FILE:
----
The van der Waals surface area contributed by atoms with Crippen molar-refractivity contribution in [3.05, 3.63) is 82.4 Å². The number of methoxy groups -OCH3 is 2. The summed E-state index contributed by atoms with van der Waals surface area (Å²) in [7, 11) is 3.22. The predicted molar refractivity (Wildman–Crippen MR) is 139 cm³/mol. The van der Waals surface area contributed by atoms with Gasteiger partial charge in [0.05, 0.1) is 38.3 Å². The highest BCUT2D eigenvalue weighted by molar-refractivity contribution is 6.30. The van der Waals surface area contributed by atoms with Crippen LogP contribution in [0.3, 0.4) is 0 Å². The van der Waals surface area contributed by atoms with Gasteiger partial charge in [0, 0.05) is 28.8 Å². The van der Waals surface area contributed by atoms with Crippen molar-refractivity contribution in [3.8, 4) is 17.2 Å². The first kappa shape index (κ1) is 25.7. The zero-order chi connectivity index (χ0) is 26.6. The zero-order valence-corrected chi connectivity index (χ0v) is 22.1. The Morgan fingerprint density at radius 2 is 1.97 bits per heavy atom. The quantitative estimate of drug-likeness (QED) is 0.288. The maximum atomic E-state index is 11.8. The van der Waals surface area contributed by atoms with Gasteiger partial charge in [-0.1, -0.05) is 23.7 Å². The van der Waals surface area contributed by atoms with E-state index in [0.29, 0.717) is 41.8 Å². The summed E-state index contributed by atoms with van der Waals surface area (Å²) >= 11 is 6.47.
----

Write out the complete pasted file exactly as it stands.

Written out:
The van der Waals surface area contributed by atoms with Crippen molar-refractivity contribution in [3.05, 3.63) is 82.4 Å². The number of methoxy groups -OCH3 is 2. The summed E-state index contributed by atoms with van der Waals surface area (Å²) in [7, 11) is 3.22. The predicted molar refractivity (Wildman–Crippen MR) is 139 cm³/mol. The van der Waals surface area contributed by atoms with Gasteiger partial charge in [0.05, 0.1) is 38.3 Å². The highest BCUT2D eigenvalue weighted by molar-refractivity contribution is 6.30. The van der Waals surface area contributed by atoms with Crippen LogP contribution in [0.3, 0.4) is 0 Å². The van der Waals surface area contributed by atoms with Gasteiger partial charge in [0, 0.05) is 28.8 Å². The van der Waals surface area contributed by atoms with Crippen molar-refractivity contribution in [3.8, 4) is 17.2 Å². The first kappa shape index (κ1) is 25.7. The zero-order chi connectivity index (χ0) is 26.6. The zero-order valence-corrected chi connectivity index (χ0v) is 22.1. The Morgan fingerprint density at radius 2 is 1.97 bits per heavy atom. The quantitative estimate of drug-likeness (QED) is 0.288. The maximum atomic E-state index is 11.8. The van der Waals surface area contributed by atoms with Gasteiger partial charge in [-0.1, -0.05) is 23.7 Å². The van der Waals surface area contributed by atoms with E-state index in [0.29, 0.717) is 41.8 Å². The summed E-state index contributed by atoms with van der Waals surface area (Å²) >= 11 is 6.47.